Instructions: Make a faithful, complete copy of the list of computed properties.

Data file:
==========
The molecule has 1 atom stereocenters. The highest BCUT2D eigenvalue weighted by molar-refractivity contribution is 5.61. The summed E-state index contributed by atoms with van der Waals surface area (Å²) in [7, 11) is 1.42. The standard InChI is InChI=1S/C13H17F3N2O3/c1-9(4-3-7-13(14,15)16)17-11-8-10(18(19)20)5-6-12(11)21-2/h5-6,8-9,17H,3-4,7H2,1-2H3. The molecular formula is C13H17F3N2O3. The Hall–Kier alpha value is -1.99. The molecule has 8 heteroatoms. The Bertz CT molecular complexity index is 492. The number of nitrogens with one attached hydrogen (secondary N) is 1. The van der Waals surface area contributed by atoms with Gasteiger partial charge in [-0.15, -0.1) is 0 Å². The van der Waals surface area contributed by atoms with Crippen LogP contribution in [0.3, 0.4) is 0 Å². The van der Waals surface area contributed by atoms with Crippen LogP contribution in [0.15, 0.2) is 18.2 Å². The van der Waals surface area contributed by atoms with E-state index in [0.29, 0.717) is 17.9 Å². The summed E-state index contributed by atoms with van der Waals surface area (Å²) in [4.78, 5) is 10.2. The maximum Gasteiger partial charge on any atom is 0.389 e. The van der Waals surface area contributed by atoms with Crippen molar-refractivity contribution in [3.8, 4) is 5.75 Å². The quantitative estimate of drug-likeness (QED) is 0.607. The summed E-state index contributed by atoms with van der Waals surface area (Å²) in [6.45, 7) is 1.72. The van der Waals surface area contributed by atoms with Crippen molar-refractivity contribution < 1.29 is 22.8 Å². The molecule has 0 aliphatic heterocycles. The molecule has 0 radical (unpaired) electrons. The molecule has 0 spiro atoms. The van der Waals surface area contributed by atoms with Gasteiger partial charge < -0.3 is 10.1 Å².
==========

The molecule has 1 atom stereocenters. The highest BCUT2D eigenvalue weighted by molar-refractivity contribution is 5.61. The summed E-state index contributed by atoms with van der Waals surface area (Å²) in [7, 11) is 1.42. The standard InChI is InChI=1S/C13H17F3N2O3/c1-9(4-3-7-13(14,15)16)17-11-8-10(18(19)20)5-6-12(11)21-2/h5-6,8-9,17H,3-4,7H2,1-2H3. The molecular formula is C13H17F3N2O3. The Hall–Kier alpha value is -1.99. The molecule has 8 heteroatoms. The Bertz CT molecular complexity index is 492. The number of nitrogens with one attached hydrogen (secondary N) is 1. The van der Waals surface area contributed by atoms with Gasteiger partial charge in [-0.15, -0.1) is 0 Å². The van der Waals surface area contributed by atoms with Crippen LogP contribution in [0.3, 0.4) is 0 Å². The van der Waals surface area contributed by atoms with Crippen LogP contribution in [0.15, 0.2) is 18.2 Å². The van der Waals surface area contributed by atoms with E-state index in [0.29, 0.717) is 17.9 Å². The summed E-state index contributed by atoms with van der Waals surface area (Å²) in [4.78, 5) is 10.2. The maximum Gasteiger partial charge on any atom is 0.389 e. The van der Waals surface area contributed by atoms with Crippen molar-refractivity contribution in [3.8, 4) is 5.75 Å². The quantitative estimate of drug-likeness (QED) is 0.607. The summed E-state index contributed by atoms with van der Waals surface area (Å²) in [6.45, 7) is 1.72. The van der Waals surface area contributed by atoms with Crippen molar-refractivity contribution < 1.29 is 22.8 Å². The molecule has 0 aliphatic heterocycles. The molecule has 0 radical (unpaired) electrons. The molecule has 0 spiro atoms. The van der Waals surface area contributed by atoms with Gasteiger partial charge < -0.3 is 10.1 Å².